GRS GRS - 10 days ago 6
R Question

`predict.nls` returns fitted values rather than predictions at specified `newdata`

Link to dataset

Defined parameters:

M <- maximum.oxygen.uptake
m <- mass
a <- age
s <- sex
v <- as.numeric(vigorous.exercise>0)
sv <- s*v
asv <- a*s*v
as <- a*s
av <- a*v
lnm=log(m)
lnms <- log(m)*s
lnmv <- log(m)*v
lnmsv <- log(m)*s*v
y <- M/m^(2/3)


I fit an
nls
model successfully using:

nls.full <- nls(M ~ (m ^ (alpha0 + alpha1 * s + alpha2 * v + alpha3 * s * v)) *
(beta0 + beta1 * s + beta2 * v + beta3 * sv +
a * gamma0 + gamma1 * as + gamma2 * av + gamma3 * asv),
trace=TRUE,
start=list(alpha0=2/3, alpha1=0, alpha2=0, alpha3=0,
beta0=est[1], beta1=est[2], beta2=est[3],beta3=est[4],
gamma0=est[5],gamma1=est[6],gamma2=est[7],gamma3=est[8]))


PROBLEM: CAN'T PLOT PREDICTION

xpredict <- seq(10,120,length.out=300)
data1 <- data.frame(a=35,s=0,v=1,m=seq(10,120,length.out=300))
ypredict <- predict(nls.full, newdata=data1, type="response")
plot(log(maximum.oxygen.uptake) ~ log(mass), subset = (s=='0' & v=='1'))
lines(xpredict,ypredict)



lengths of y and x differ.


I don't see why it should, I defined a new data frame with 300 variables, I should only have 300 results in the
y
predict.

Answer

Your question adds an important case study on the use of predict, which is currently missing on this site (as far as I know), hence I did not close it as a duplicate as I would usually do.


This simple example is sufficient to illustrate what your problem is:

set.seed(0)
x <- runif(50)
y <- runif(50)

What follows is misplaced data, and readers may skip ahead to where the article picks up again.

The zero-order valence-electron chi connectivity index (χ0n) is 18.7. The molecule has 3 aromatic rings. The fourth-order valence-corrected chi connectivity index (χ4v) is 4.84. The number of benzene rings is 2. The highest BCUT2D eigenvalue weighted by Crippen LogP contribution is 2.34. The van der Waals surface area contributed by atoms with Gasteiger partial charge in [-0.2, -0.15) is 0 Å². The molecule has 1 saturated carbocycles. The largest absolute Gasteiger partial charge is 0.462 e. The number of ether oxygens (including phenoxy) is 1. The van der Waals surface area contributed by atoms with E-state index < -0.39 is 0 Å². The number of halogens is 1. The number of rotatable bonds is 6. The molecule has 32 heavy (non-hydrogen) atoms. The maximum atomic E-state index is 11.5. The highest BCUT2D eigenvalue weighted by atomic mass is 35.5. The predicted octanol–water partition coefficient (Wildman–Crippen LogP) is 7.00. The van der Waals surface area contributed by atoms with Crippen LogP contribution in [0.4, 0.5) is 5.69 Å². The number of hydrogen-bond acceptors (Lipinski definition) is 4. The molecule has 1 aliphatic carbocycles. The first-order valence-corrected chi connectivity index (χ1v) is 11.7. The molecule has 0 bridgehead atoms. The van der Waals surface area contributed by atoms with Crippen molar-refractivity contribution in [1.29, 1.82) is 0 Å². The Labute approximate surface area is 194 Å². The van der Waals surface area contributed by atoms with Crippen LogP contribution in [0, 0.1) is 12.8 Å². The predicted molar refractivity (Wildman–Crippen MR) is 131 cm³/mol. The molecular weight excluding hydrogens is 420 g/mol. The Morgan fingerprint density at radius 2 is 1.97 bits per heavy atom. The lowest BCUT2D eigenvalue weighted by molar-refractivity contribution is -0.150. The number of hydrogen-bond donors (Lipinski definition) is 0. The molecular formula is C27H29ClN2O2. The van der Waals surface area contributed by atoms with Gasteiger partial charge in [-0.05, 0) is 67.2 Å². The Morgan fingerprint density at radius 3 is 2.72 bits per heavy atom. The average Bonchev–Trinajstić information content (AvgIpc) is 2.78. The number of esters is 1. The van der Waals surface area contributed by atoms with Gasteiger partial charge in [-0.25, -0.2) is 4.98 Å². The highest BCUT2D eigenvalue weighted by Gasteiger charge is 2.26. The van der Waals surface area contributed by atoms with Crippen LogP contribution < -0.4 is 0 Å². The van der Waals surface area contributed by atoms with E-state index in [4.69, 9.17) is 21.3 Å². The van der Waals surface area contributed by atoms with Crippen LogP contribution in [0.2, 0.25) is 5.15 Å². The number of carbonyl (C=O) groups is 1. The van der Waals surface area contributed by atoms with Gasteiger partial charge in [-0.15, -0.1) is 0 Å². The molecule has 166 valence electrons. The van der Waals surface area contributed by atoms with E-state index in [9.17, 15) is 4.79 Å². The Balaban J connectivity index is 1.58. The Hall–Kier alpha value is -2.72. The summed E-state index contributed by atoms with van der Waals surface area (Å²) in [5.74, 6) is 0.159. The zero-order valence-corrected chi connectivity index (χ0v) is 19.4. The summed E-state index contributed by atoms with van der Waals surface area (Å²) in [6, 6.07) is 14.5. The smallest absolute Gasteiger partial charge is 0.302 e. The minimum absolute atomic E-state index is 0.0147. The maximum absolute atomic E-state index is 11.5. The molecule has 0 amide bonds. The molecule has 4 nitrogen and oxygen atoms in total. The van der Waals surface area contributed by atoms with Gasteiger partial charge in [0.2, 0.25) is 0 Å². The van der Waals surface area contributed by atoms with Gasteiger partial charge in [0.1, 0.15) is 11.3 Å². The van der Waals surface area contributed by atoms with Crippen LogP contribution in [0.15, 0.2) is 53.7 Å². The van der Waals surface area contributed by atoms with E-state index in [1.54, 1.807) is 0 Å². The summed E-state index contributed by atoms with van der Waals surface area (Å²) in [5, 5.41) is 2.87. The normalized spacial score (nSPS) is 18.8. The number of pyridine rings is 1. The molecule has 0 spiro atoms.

## true model
z <- exp(4 * x - x * y) + sin(0.5 * y) + rnorm(50)

We can fit a non-linear regression model by:

fit1 <- nls(z ~ exp(a * x + b * x * y) + sin(c * y),
            start = list(a = 3, b = 0, c = 1))

or

xy <- x * y    
fit2 <- nls(z ~ exp(a * x + b * xy) + sin(c * y),
            start = list(a = 3, b = 0, c = 1))

However, be careful when making prediction with predict.

newdat <- data.frame(x = runif(2), y = runif(2))
pred1 <- predict(fit1, newdat)
# [1] 19.476569  2.870397

pred2 <- predict(fit2, newdat)
#[1] 12.205215  2.900922 16.675160  2.588310 18.466907  3.221744 21.207958
#[8]  2.478375 16.294230  2.230084 22.675165  2.741694 22.053141   2.441442
#[15] 20.378554  2.069649 20.362845  2.380586 10.570350  3.168567 11.477691
#[22]  2.438041 19.336928  2.648129 22.282448  2.899636 16.264152  3.229857
#[29] 19.928498  1.779721 16.563424  2.688125 14.925190  2.718176 21.853093
#[36]  1.856641 20.213350  1.957830 22.960452  2.767944 21.890656  2.719899
#[43] 22.370200  2.066384 14.061771  2.237771 12.102094  3.232742 18.985547
#[50]  1.909355

predict.nls does not issue any warning like what predict.lm and predict.glm do (Getting Warning: “ 'newdata' had 1 row but variables found have 32 rows” on predict.lm in R). Basically, you have to provide all variables used in your fitting formula. Be aware, xy is also a variable:

newdat$xy <- with(newdat, x * y)
pred2 <- predict(fit2, newdat)
# [1] 19.476569  2.870397
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